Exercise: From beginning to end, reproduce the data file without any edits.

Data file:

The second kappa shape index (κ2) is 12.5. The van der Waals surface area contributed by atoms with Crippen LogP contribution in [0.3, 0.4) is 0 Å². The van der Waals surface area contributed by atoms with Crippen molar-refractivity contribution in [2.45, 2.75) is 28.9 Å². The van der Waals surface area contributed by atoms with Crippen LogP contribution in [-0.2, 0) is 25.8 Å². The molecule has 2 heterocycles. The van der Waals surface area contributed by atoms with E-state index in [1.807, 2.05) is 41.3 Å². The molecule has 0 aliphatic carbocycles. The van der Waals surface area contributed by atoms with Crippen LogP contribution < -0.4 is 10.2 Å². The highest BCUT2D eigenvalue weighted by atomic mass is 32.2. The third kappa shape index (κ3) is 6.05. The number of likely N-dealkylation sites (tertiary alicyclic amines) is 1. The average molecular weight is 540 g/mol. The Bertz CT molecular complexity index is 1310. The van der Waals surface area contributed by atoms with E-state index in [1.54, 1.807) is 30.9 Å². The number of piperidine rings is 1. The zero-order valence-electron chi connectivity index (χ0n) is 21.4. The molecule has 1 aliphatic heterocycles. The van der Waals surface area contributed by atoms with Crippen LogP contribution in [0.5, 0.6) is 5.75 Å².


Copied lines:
The second kappa shape index (κ2) is 12.5. The van der Waals surface area contributed by atoms with Crippen LogP contribution in [0.3, 0.4) is 0 Å². The van der Waals surface area contributed by atoms with Crippen molar-refractivity contribution in [2.45, 2.75) is 28.9 Å². The van der Waals surface area contributed by atoms with Crippen LogP contribution in [-0.2, 0) is 25.8 Å². The molecule has 2 heterocycles. The van der Waals surface area contributed by atoms with E-state index in [1.807, 2.05) is 41.3 Å². The molecule has 0 aliphatic carbocycles. The van der Waals surface area contributed by atoms with Crippen LogP contribution < -0.4 is 10.2 Å². The highest BCUT2D eigenvalue weighted by atomic mass is 32.2. The third kappa shape index (κ3) is 6.05. The number of likely N-dealkylation sites (tertiary alicyclic amines) is 1. The average molecular weight is 540 g/mol. The Bertz CT molecular complexity index is 1310. The van der Waals surface area contributed by atoms with E-state index in [1.54, 1.807) is 30.9 Å². The number of piperidine rings is 1. The zero-order valence-electron chi connectivity index (χ0n) is 21.4. The molecule has 1 aliphatic heterocycles. The van der Waals surface area contributed by atoms with Crippen LogP contribution in [0.5, 0.6) is 5.75 Å².